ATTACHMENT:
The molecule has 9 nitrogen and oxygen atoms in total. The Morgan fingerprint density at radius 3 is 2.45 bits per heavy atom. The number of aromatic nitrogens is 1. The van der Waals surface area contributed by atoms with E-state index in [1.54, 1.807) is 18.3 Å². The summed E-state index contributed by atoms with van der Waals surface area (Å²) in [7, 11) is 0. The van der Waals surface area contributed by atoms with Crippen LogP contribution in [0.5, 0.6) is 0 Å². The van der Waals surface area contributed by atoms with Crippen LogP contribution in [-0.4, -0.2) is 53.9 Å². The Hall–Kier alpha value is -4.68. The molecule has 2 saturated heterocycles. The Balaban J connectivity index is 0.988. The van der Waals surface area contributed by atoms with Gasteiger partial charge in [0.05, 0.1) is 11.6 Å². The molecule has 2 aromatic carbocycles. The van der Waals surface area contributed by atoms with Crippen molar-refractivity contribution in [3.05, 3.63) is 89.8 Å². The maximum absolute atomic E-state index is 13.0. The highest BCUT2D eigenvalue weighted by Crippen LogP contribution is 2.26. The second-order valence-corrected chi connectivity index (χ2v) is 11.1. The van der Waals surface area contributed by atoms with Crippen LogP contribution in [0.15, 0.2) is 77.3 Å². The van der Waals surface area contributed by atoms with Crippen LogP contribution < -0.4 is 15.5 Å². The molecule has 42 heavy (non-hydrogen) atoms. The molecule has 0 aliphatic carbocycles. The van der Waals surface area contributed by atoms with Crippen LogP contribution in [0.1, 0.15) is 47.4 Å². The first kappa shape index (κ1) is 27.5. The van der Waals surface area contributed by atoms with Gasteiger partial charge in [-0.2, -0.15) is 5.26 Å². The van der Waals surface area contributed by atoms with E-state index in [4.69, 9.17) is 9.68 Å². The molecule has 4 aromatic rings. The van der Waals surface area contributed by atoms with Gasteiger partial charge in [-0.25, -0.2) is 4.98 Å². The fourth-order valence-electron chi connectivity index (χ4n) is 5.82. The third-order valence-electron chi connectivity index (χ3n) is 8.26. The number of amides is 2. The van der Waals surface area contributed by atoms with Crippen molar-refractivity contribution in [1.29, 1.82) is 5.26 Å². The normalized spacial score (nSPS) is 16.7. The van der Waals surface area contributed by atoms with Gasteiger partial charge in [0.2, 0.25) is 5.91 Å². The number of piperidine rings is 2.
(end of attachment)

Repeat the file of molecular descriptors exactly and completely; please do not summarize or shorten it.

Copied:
The molecule has 9 nitrogen and oxygen atoms in total. The Morgan fingerprint density at radius 3 is 2.45 bits per heavy atom. The number of aromatic nitrogens is 1. The van der Waals surface area contributed by atoms with E-state index in [1.54, 1.807) is 18.3 Å². The summed E-state index contributed by atoms with van der Waals surface area (Å²) in [7, 11) is 0. The van der Waals surface area contributed by atoms with Crippen LogP contribution in [0.5, 0.6) is 0 Å². The van der Waals surface area contributed by atoms with Crippen LogP contribution in [-0.4, -0.2) is 53.9 Å². The Hall–Kier alpha value is -4.68. The molecule has 2 saturated heterocycles. The Balaban J connectivity index is 0.988. The van der Waals surface area contributed by atoms with Gasteiger partial charge in [0.05, 0.1) is 11.6 Å². The molecule has 2 aromatic carbocycles. The van der Waals surface area contributed by atoms with Crippen molar-refractivity contribution in [3.05, 3.63) is 89.8 Å². The maximum absolute atomic E-state index is 13.0. The highest BCUT2D eigenvalue weighted by Crippen LogP contribution is 2.26. The second-order valence-corrected chi connectivity index (χ2v) is 11.1. The van der Waals surface area contributed by atoms with Crippen LogP contribution in [0.15, 0.2) is 77.3 Å². The van der Waals surface area contributed by atoms with Crippen LogP contribution < -0.4 is 15.5 Å². The molecule has 42 heavy (non-hydrogen) atoms. The molecule has 0 aliphatic carbocycles. The van der Waals surface area contributed by atoms with Crippen LogP contribution in [0.1, 0.15) is 47.4 Å². The first kappa shape index (κ1) is 27.5. The van der Waals surface area contributed by atoms with Gasteiger partial charge in [-0.2, -0.15) is 5.26 Å². The van der Waals surface area contributed by atoms with E-state index in [4.69, 9.17) is 9.68 Å². The molecule has 4 aromatic rings. The van der Waals surface area contributed by atoms with Gasteiger partial charge in [-0.25, -0.2) is 4.98 Å². The fourth-order valence-electron chi connectivity index (χ4n) is 5.82. The third-order valence-electron chi connectivity index (χ3n) is 8.26. The number of amides is 2. The van der Waals surface area contributed by atoms with Crippen molar-refractivity contribution in [1.29, 1.82) is 5.26 Å². The normalized spacial score (nSPS) is 16.7. The van der Waals surface area contributed by atoms with Gasteiger partial charge in [0.2, 0.25) is 5.91 Å². The number of piperidine rings is 2.